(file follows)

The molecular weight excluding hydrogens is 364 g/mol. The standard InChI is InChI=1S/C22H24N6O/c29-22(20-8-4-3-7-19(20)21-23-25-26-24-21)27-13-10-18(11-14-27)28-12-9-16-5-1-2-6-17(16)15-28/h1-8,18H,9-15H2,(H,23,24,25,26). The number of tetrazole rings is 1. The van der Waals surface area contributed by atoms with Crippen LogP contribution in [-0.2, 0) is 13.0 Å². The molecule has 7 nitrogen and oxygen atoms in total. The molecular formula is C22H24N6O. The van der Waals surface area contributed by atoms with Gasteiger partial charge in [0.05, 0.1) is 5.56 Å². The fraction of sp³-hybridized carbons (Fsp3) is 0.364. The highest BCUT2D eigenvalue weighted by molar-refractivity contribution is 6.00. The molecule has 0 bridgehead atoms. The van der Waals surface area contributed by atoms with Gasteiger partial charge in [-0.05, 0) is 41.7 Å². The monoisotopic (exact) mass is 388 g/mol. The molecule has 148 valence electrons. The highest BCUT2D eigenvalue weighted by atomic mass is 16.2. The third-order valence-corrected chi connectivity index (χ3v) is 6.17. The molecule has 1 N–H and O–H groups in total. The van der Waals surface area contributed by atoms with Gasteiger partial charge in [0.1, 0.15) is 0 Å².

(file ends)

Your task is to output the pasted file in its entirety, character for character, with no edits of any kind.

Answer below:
The molecular weight excluding hydrogens is 364 g/mol. The standard InChI is InChI=1S/C22H24N6O/c29-22(20-8-4-3-7-19(20)21-23-25-26-24-21)27-13-10-18(11-14-27)28-12-9-16-5-1-2-6-17(16)15-28/h1-8,18H,9-15H2,(H,23,24,25,26). The number of tetrazole rings is 1. The van der Waals surface area contributed by atoms with Crippen LogP contribution in [-0.2, 0) is 13.0 Å². The molecule has 7 nitrogen and oxygen atoms in total. The molecular formula is C22H24N6O. The van der Waals surface area contributed by atoms with Gasteiger partial charge in [0.05, 0.1) is 5.56 Å². The fraction of sp³-hybridized carbons (Fsp3) is 0.364. The highest BCUT2D eigenvalue weighted by molar-refractivity contribution is 6.00. The molecule has 0 bridgehead atoms. The van der Waals surface area contributed by atoms with Gasteiger partial charge in [-0.05, 0) is 41.7 Å². The monoisotopic (exact) mass is 388 g/mol. The molecule has 148 valence electrons. The highest BCUT2D eigenvalue weighted by atomic mass is 16.2. The third-order valence-corrected chi connectivity index (χ3v) is 6.17. The molecule has 1 N–H and O–H groups in total. The van der Waals surface area contributed by atoms with Gasteiger partial charge in [0.1, 0.15) is 0 Å².